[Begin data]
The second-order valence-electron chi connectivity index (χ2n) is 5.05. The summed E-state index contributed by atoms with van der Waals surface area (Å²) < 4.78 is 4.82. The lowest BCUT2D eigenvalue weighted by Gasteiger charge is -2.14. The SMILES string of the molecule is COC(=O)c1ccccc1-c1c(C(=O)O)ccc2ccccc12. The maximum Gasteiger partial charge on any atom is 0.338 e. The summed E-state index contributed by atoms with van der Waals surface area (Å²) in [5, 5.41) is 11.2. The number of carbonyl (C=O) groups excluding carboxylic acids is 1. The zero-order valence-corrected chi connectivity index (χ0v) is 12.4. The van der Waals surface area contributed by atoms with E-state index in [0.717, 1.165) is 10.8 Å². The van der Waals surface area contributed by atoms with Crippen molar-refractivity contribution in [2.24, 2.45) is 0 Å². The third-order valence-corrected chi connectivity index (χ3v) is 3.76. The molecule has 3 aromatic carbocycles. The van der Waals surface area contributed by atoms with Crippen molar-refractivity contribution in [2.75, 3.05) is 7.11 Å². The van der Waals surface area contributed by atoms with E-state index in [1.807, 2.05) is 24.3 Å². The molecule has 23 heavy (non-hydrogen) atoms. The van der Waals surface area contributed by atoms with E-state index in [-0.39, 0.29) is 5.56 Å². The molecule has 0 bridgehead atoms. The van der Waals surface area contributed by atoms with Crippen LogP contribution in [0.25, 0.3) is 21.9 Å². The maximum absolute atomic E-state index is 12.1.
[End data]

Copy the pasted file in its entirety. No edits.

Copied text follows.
The second-order valence-electron chi connectivity index (χ2n) is 5.05. The summed E-state index contributed by atoms with van der Waals surface area (Å²) < 4.78 is 4.82. The lowest BCUT2D eigenvalue weighted by Gasteiger charge is -2.14. The SMILES string of the molecule is COC(=O)c1ccccc1-c1c(C(=O)O)ccc2ccccc12. The maximum Gasteiger partial charge on any atom is 0.338 e. The summed E-state index contributed by atoms with van der Waals surface area (Å²) in [5, 5.41) is 11.2. The number of carbonyl (C=O) groups excluding carboxylic acids is 1. The zero-order valence-corrected chi connectivity index (χ0v) is 12.4. The van der Waals surface area contributed by atoms with E-state index in [0.717, 1.165) is 10.8 Å². The van der Waals surface area contributed by atoms with Crippen molar-refractivity contribution in [2.24, 2.45) is 0 Å². The third-order valence-corrected chi connectivity index (χ3v) is 3.76. The molecule has 3 aromatic carbocycles. The van der Waals surface area contributed by atoms with Crippen molar-refractivity contribution in [2.75, 3.05) is 7.11 Å². The van der Waals surface area contributed by atoms with E-state index in [1.807, 2.05) is 24.3 Å². The molecule has 23 heavy (non-hydrogen) atoms. The van der Waals surface area contributed by atoms with E-state index in [-0.39, 0.29) is 5.56 Å². The molecule has 0 bridgehead atoms. The van der Waals surface area contributed by atoms with Crippen LogP contribution in [0.25, 0.3) is 21.9 Å². The maximum absolute atomic E-state index is 12.1.